EVERETT — Remodeling projects always seem to go over budget.
That fear, on a 200,000-square-foot scale, has encouraged Snohomish County to stray from a plan to give its courthouse a thorough makeover.
County leaders now favor getting rid of the 1967 building and starting from scratch.
That would mean putting up a new seven-story structure with 20 courtrooms in the plaza on the courthouse’s north side. When the replacement is ready, demolition crews would knock down the old six-story courthouse next door, sending its pressed-concrete facade, rickety elevators and cranky ventilation systems into oblivion.
The county’s historic Mission Building would survive as office space.
“The reason we’re doing this is because the cost to remodel the existing courthouse is close to the cost of building a new courthouse,” county facilities director Mark Thunberg said. “We could remodel the existing courthouse and we would still have a building that is not as functional as it would need to be.”
If all goes as planned, work would start in early 2014 and finish in March 2016.
Rebuilding the courthouse has been a priority for years. Low borrowing and construction costs are a big reason county leaders want to act soon.
The chief concern for the county is security. The current building creates an uncomfortable mix of people who must use the same hallways, with little ability to keep them separate: criminal defendants, victims, judges, jurors, attorneys, police and the general public, among others.
The building’s inefficiency also causes maintenance costs to pile up. Outdated elevators require custom-built replacement parts, leaky plumbing needs constant attention and a nearly 50-year-old electrical system complicates attempts to deploy 21st century technology.
Last year, the county convened a study group composed of criminal justice and administrative leaders to evaluate the county’s courthouse and look at replacement options.
That effort updated a 2008 courthouse study, which called for a 10-story facility that would have cost $169 million — more than double what’s under discussion now.
In November, a 3-2 County Council majority passed a 2013 budget that set aside money to move the courthouse project forward.
The plan discussed at the time included overhauling the old courthouse and the adjacent Mission Building. It also called for a new three-story building on the courthouse plaza, with the ability to add more stories in the future as needed.
Thunberg, the county facilities director, was part of the group tasked with exploring whether that plan would work. He concluded that the county would be better off building something new.
Thunberg and other county leaders shared a worry common to reality TV home-makeover shows: What would construction crews find once they tore into the old building?
“We don’t really know what we’re getting into with this; it could be a $22 million remodel, it could be a $32 million remodel,” Thunberg told County Council members during a Tuesday meeting.
On top of that, he said retooling the old courthouse could never do away with some security flaws and other problems inherent in the design.
Revamping the old structures would create more disruption to court operations than new construction. That work also would have to progress floor-by-floor. To make it worse, at times, workers would have to shut down the building’s water, sewer and electrical systems.
Building a new structure also would create some disruption, but to a much lesser extent, Thunberg said. It would require blocking off the main courthouse entrance until the new facility opens.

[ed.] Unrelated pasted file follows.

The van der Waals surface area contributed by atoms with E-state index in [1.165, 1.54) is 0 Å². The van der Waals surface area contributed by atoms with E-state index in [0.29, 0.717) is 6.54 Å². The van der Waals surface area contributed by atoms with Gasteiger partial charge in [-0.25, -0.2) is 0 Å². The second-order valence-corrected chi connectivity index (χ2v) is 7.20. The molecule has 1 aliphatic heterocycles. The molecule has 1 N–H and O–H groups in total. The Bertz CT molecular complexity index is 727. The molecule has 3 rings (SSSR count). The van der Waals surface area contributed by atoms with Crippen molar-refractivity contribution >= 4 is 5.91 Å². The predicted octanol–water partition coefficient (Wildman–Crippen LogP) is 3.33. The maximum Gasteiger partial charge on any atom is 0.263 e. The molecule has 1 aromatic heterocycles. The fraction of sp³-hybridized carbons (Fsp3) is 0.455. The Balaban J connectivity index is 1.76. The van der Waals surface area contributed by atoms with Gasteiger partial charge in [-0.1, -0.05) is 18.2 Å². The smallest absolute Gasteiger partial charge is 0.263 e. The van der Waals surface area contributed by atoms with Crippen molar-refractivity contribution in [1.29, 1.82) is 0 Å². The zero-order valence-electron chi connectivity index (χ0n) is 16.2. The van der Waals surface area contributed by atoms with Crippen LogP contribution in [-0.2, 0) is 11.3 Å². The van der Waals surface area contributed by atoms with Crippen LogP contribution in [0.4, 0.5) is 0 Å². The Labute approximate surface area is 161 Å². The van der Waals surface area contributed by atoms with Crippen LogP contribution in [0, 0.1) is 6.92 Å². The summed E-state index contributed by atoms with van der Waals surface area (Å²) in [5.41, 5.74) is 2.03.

Another drawback of remodeling: It would take up all of the developable land at the county campus. A new, taller building would leave some growing room.
Council members last week found the arguments for new construction persuasive.
“The new proposal avoids the problems of disruption, the financial danger of remodeling, and gives us a new building,” said Councilman Dave Gossett, the architect of a budget plan to pay for courthouse upgrades.
Councilman Brian Sullivan called the new plan “a go for me.” Sullivan, as council chairman last year, worked with Gossett on the funding plan.
The presiding judge for Snohomish County Superior Court, Michael Downes, said the new direction, “would better address our space needs, our operational needs.”
Funding for the new courthouse would come from a property-tax increase.
It would add about 2.8 cents per $1,000 in assessed value to tax bills this year and the same amount again in 2014. That’s about $6.70 more this year for a house with the county’s average assessed value of around $240,000.
Part of the increase is being used to shore up county staffing levels.
The new construction would cost about $74 million. That’s about $9 million more than the $65 million estimate for the earlier proposal. The extra dollars would stretch bond payments over 30 years, instead of 25 under the previous plan.
For the plan to move ahead, the County Council must vote on the bonds later this year and approve a construction bid after that.
The county hopes to select an architect by March, Thunberg said.
The last major face-lift for the county’s downtown Everett campus was in 2005. The nearly $180 million campus redevelopment included a new eight-story administration building, jail and underground parking garage.
The new courthouse building would be designed to house courtrooms for Superior Court and District Court; court administrators; and county clerks. The Sheriff’s Office administration would occupy the second floor of the 1911-vintage Mission Building. Prosecutors would remain on the ground floor.
The courthouse plan also calls for a new Sheriff’s Office south precinct building on the county’s Cathcart property.
Noah Haglund: 425-339-3465, firstname.lastname@example.org.